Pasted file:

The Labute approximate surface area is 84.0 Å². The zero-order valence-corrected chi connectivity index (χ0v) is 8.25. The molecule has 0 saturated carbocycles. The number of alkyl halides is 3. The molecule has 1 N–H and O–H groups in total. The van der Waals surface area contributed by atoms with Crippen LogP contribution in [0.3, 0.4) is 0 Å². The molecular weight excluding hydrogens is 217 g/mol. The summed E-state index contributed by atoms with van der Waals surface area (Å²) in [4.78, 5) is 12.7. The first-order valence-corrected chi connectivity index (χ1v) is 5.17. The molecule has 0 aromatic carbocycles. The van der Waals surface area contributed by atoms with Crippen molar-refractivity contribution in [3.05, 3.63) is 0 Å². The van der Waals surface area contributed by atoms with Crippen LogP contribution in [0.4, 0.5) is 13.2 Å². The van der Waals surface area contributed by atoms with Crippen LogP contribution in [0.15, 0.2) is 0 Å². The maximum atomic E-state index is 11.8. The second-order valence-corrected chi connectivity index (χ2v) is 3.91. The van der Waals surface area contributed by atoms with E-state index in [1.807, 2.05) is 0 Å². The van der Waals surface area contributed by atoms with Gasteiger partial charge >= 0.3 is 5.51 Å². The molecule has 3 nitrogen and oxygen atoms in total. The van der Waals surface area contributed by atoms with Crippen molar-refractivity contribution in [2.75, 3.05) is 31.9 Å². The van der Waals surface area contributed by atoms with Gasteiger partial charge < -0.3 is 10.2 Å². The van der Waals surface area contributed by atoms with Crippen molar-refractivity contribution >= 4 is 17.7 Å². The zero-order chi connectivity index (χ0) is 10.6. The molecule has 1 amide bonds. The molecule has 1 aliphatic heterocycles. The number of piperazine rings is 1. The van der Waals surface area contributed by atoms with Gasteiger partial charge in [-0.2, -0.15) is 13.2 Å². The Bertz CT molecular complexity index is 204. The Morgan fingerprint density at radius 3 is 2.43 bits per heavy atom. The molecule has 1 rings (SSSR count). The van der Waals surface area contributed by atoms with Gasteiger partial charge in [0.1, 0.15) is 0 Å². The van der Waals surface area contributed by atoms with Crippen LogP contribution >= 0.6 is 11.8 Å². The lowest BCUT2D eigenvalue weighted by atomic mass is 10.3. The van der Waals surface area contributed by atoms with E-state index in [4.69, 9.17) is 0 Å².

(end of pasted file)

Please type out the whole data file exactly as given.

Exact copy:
The Labute approximate surface area is 84.0 Å². The zero-order valence-corrected chi connectivity index (χ0v) is 8.25. The molecule has 0 saturated carbocycles. The number of alkyl halides is 3. The molecule has 1 N–H and O–H groups in total. The van der Waals surface area contributed by atoms with Crippen LogP contribution in [0.3, 0.4) is 0 Å². The molecular weight excluding hydrogens is 217 g/mol. The summed E-state index contributed by atoms with van der Waals surface area (Å²) in [4.78, 5) is 12.7. The first-order valence-corrected chi connectivity index (χ1v) is 5.17. The molecule has 0 aromatic carbocycles. The van der Waals surface area contributed by atoms with Crippen molar-refractivity contribution in [3.05, 3.63) is 0 Å². The van der Waals surface area contributed by atoms with Crippen LogP contribution in [0.4, 0.5) is 13.2 Å². The van der Waals surface area contributed by atoms with Crippen LogP contribution in [0.15, 0.2) is 0 Å². The maximum atomic E-state index is 11.8. The second-order valence-corrected chi connectivity index (χ2v) is 3.91. The van der Waals surface area contributed by atoms with E-state index in [1.807, 2.05) is 0 Å². The van der Waals surface area contributed by atoms with Gasteiger partial charge >= 0.3 is 5.51 Å². The molecule has 3 nitrogen and oxygen atoms in total. The van der Waals surface area contributed by atoms with Crippen molar-refractivity contribution in [2.75, 3.05) is 31.9 Å². The van der Waals surface area contributed by atoms with Gasteiger partial charge < -0.3 is 10.2 Å². The van der Waals surface area contributed by atoms with Crippen molar-refractivity contribution >= 4 is 17.7 Å². The zero-order chi connectivity index (χ0) is 10.6. The molecule has 1 amide bonds. The molecule has 1 aliphatic heterocycles. The number of piperazine rings is 1. The van der Waals surface area contributed by atoms with Gasteiger partial charge in [-0.2, -0.15) is 13.2 Å². The Bertz CT molecular complexity index is 204. The Morgan fingerprint density at radius 3 is 2.43 bits per heavy atom. The molecule has 1 rings (SSSR count). The van der Waals surface area contributed by atoms with Gasteiger partial charge in [0.1, 0.15) is 0 Å². The van der Waals surface area contributed by atoms with Crippen LogP contribution >= 0.6 is 11.8 Å². The lowest BCUT2D eigenvalue weighted by atomic mass is 10.3. The van der Waals surface area contributed by atoms with E-state index in [4.69, 9.17) is 0 Å².